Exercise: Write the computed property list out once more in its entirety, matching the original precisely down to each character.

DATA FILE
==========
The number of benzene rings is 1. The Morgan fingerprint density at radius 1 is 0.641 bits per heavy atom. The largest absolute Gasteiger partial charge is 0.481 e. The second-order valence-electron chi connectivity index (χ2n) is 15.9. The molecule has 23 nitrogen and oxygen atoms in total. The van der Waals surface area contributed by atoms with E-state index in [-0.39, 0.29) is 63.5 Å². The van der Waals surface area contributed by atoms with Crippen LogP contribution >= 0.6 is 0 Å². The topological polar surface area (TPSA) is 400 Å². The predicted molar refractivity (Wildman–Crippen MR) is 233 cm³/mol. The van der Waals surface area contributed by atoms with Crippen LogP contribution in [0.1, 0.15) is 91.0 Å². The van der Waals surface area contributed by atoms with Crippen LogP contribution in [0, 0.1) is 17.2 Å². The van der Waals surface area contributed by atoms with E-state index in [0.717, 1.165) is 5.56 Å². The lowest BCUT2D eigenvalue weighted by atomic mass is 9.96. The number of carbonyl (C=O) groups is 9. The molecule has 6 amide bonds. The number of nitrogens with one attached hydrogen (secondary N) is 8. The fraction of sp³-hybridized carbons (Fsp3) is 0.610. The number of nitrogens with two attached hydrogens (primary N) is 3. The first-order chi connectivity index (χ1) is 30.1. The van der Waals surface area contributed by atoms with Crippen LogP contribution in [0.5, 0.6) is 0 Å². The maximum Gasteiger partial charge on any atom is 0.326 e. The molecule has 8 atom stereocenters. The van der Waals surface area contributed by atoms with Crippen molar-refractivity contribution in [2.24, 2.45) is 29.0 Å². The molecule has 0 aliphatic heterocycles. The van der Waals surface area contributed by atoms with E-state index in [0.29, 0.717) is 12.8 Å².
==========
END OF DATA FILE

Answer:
The number of benzene rings is 1. The Morgan fingerprint density at radius 1 is 0.641 bits per heavy atom. The largest absolute Gasteiger partial charge is 0.481 e. The second-order valence-electron chi connectivity index (χ2n) is 15.9. The molecule has 23 nitrogen and oxygen atoms in total. The van der Waals surface area contributed by atoms with E-state index in [-0.39, 0.29) is 63.5 Å². The van der Waals surface area contributed by atoms with Crippen LogP contribution >= 0.6 is 0 Å². The topological polar surface area (TPSA) is 400 Å². The predicted molar refractivity (Wildman–Crippen MR) is 233 cm³/mol. The van der Waals surface area contributed by atoms with Crippen LogP contribution in [0.1, 0.15) is 91.0 Å². The van der Waals surface area contributed by atoms with Crippen LogP contribution in [0, 0.1) is 17.2 Å². The van der Waals surface area contributed by atoms with E-state index in [0.717, 1.165) is 5.56 Å². The lowest BCUT2D eigenvalue weighted by atomic mass is 9.96. The number of carbonyl (C=O) groups is 9. The molecule has 6 amide bonds. The number of nitrogens with one attached hydrogen (secondary N) is 8. The fraction of sp³-hybridized carbons (Fsp3) is 0.610. The number of nitrogens with two attached hydrogens (primary N) is 3. The first-order chi connectivity index (χ1) is 30.1. The van der Waals surface area contributed by atoms with Crippen LogP contribution in [0.5, 0.6) is 0 Å². The maximum Gasteiger partial charge on any atom is 0.326 e. The molecule has 8 atom stereocenters. The van der Waals surface area contributed by atoms with Crippen molar-refractivity contribution in [2.24, 2.45) is 29.0 Å². The molecule has 0 aliphatic heterocycles. The van der Waals surface area contributed by atoms with E-state index in [0.29, 0.717) is 12.8 Å².